I had never thought about this before Andy died, but he has to have been part of the reason I ended up wanting to become whatever it is I have become. Andy Rooney, Rick Reilly and Bill Nye the Science Guy were my introduction to social commentary.

It is probably something other than a coincidence that the vast majority of the content of this blog is of no real societal import whatsoever.

Has Lady Gaga made a country song, and if so, what about that?

We can debate whether or not this latest Lady Gaga flashfire is a country song or not. In fact, I had just that debate with the wife on Friday night. She contended that Lady Gaga’s “You and I” was really more of a rock ballad than a country song, and unlike me she is from western Kansas, so she probably knows.

The producer on the track is a guy named Robert “Mutt” Lange, who in addition to being of mixed pedigree has also been a producer for both Def Leppard and Shania Twain. The song samples “We Will Rock You,” by Queen, which is perhaps the least country band of all time.

In any case, the song sounds country to me. Actually, the song sounds so country that I’m pretty sure Lady Gaga is making fun of people from the Midwest. I think the song is partially satirical. How else can you explain the following line:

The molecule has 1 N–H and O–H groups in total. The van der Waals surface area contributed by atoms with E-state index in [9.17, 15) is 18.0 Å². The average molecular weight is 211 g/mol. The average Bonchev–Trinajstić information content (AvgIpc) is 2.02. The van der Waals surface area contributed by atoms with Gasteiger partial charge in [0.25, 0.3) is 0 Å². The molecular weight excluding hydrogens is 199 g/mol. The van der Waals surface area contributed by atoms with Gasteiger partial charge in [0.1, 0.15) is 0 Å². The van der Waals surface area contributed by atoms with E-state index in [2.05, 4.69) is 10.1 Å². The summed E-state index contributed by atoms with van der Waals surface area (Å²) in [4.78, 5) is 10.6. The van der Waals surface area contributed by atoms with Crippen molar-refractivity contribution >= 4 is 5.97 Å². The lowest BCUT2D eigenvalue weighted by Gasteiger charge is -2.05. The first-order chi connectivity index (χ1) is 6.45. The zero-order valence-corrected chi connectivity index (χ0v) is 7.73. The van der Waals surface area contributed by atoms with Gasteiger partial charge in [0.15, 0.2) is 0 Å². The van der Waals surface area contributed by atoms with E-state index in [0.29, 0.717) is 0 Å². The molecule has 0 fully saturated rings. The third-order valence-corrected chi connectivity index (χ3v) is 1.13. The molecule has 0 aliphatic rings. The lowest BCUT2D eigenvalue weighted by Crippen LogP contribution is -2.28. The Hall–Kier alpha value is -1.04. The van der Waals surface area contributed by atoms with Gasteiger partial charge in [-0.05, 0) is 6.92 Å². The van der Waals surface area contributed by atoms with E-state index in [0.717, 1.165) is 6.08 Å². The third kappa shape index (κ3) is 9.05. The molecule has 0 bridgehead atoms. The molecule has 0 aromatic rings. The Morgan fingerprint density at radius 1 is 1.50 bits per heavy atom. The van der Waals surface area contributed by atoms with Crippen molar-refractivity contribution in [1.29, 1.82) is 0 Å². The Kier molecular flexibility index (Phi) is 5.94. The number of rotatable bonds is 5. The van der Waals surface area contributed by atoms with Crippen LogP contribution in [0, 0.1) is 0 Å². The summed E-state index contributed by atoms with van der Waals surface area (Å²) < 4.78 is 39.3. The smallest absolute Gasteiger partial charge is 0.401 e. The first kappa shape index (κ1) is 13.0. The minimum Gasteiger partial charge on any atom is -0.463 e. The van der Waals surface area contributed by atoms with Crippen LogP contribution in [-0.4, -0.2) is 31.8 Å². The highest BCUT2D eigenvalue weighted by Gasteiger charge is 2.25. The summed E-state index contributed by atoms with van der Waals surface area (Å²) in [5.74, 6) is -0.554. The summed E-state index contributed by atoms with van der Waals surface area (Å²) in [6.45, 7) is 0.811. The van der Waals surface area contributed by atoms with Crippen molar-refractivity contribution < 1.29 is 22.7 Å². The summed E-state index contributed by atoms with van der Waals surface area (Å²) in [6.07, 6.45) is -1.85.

Muscle cars drove a truck right through my heart.

I want to take a step back here and say that I am not offended by this song. I am not complaining about this song. This is not a 500-word eff you to Lady Gaga, whose work I have come to appreciate on some level. But there are two things about that line that stand out:

1) It is nonsensical. It has no literal or metaphorical meaning.

2) But it triggers two iconic heartland images: Muscle cars and trucks.

This alone doesn’t make it a country song, but that kind of imagery is almost always used when someone is trying to appeal to country people. The following two photos are stills from the video for Miley Cyrus’ “Party in the USA.” (which we have covered before):

Miley doesn't sing about muscle cars and trucks, she sings on top of them.

Miley doesn't sing about muscle cars and trucks, she sings on top of them.